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Director brings Asian culture to borough stage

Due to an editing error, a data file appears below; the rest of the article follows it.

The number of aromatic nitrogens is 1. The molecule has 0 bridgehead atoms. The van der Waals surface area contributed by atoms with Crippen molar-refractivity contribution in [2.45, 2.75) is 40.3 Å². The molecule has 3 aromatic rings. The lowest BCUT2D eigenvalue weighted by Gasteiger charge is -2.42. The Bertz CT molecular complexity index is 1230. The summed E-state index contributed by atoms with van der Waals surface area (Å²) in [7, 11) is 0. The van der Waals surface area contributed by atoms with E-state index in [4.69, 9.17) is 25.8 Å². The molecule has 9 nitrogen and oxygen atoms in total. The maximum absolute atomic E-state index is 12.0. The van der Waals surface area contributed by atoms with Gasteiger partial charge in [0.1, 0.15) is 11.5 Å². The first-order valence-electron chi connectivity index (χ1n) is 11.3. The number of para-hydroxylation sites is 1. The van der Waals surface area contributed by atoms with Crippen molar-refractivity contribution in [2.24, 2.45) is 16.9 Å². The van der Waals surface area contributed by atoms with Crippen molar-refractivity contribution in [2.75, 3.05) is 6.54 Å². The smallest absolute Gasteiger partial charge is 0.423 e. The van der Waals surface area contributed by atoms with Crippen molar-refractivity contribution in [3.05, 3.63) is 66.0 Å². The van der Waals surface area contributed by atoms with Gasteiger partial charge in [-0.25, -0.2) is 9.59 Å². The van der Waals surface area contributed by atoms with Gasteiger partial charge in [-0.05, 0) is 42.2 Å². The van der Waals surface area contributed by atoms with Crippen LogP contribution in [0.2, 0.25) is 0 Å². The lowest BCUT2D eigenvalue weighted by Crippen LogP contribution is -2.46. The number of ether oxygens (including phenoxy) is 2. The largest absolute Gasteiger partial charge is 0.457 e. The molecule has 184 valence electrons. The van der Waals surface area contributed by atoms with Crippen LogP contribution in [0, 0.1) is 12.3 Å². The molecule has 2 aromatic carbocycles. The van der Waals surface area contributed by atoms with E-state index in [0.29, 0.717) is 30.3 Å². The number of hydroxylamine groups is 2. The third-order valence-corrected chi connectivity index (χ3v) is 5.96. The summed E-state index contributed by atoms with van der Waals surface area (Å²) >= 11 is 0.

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A native of Taiwan, Chiu, 30, moved to Queens five years ago, settling in Forest Hills after receiving her master's in theater from Northwestern University.Chiu became involved in the festival during its first year, when she helped with outreach and publicizing the event by going to community groups and schools. In April 2007, she was hired as the festival's curator, which made her responsible for booking acts for the event. Held every spring since 2006, the Asian Cultural Festival is a week-long event of performances by Asian entertainers, ranging from acting to dancing to spoken word."The message that we're carrying is very important... because there are no Asian cultural festivals in New York," Chiu said, noting that there may be events in the city that focus on one Asian group such as Chinese and Koreans but not one that encompasses all of Asia. She said the festival also provides an outlet for Asian performers to showcase their talents in the arts Ð a world where Asian-American actors have few opportunities to be cast in roles that are not stereotypes. "The Asian Cultural Festival really gives them a stage to perform," Chiu said.The festival was without an artistic director until Chiu, also a working actress, was hired in that capacity in 2006. In that role, she selects which performers to hire and also assists in fund-raising as well as soliciting donations.Jeff Rosenstock, the executive director of the Queens Theater, said the organization was looking to hire working artists as artistic directors for its various festivals to improve the quality of the events."What do I, as a Jewish kid from Brooklyn, know about Asian programming?" Rosenstock said. Chiu "has such a larger portfolio of potential artists (to book). You have to make that artistic investment to get that level of quality." As part of this year's festival, running from April 21 to April 27, Chiu has booked Dulsori, an eight-drummer ensemble from Korea; Ragamala Dance and Music Theater Ð an Indian dance company based in Minneapolis and Henry Cho, an Asian-American comedian from Nashville.Chiu said the festival used to focus on Korean and Chinese performers, but "now we want to include as many Asian ethnicities as possible. One of my interests is bringing artists (from) across the globe to cooperate."One of the goals for the Queens Theater, Chiu said, is to expand its Asian programming beyond the festival and into its regular season to accommodate the large Asian population in Queens.While planning for the festival is a year-round job, Chiu also pursues her acting career.She most recently performed during the Queens Theater's Legislative Revue, a collection of skits put on by borough legislators. She also helped the elected officials with singing and feeling comfortable on stage.Among her acting credits are Tuptim in "The King At I" at a theater in Binghamton, N.Y. as well as an unconventional role playing a Mexican in "Night Over Taos," an off-Broadway play about a revolt in New Mexico.Chiu recently finished a pilot program conducted by the Sesame Workshop Ð the non-profit organization behind "Sesame Street" Ð where she was the host of a show that taught one key Chinese word to English children during each episode.Reach reporter Howard Koplowitz by e-mail at hkoplowitz@timesledger.com or by phone at 718-229-0300, Ext. 173.

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